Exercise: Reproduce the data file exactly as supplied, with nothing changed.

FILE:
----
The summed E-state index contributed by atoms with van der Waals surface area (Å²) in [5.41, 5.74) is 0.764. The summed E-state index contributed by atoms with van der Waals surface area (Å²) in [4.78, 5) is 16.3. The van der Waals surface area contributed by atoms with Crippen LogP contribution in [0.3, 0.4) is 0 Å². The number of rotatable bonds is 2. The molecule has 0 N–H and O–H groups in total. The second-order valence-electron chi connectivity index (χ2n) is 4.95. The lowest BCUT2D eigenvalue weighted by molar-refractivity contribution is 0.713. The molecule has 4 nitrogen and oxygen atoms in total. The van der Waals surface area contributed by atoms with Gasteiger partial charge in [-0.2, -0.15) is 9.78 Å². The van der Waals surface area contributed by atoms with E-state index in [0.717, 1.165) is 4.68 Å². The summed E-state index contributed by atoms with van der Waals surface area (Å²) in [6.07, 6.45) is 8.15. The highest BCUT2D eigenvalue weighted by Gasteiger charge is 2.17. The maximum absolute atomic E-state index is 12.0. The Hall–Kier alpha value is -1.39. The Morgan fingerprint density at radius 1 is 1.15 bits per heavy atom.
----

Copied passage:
The summed E-state index contributed by atoms with van der Waals surface area (Å²) in [5.41, 5.74) is 0.764. The summed E-state index contributed by atoms with van der Waals surface area (Å²) in [4.78, 5) is 16.3. The van der Waals surface area contributed by atoms with Crippen LogP contribution in [0.3, 0.4) is 0 Å². The number of rotatable bonds is 2. The molecule has 0 N–H and O–H groups in total. The second-order valence-electron chi connectivity index (χ2n) is 4.95. The lowest BCUT2D eigenvalue weighted by molar-refractivity contribution is 0.713. The molecule has 4 nitrogen and oxygen atoms in total. The van der Waals surface area contributed by atoms with Gasteiger partial charge in [-0.2, -0.15) is 9.78 Å². The van der Waals surface area contributed by atoms with E-state index in [0.717, 1.165) is 4.68 Å². The summed E-state index contributed by atoms with van der Waals surface area (Å²) in [6.07, 6.45) is 8.15. The highest BCUT2D eigenvalue weighted by Gasteiger charge is 2.17. The maximum absolute atomic E-state index is 12.0. The Hall–Kier alpha value is -1.39. The Morgan fingerprint density at radius 1 is 1.15 bits per heavy atom.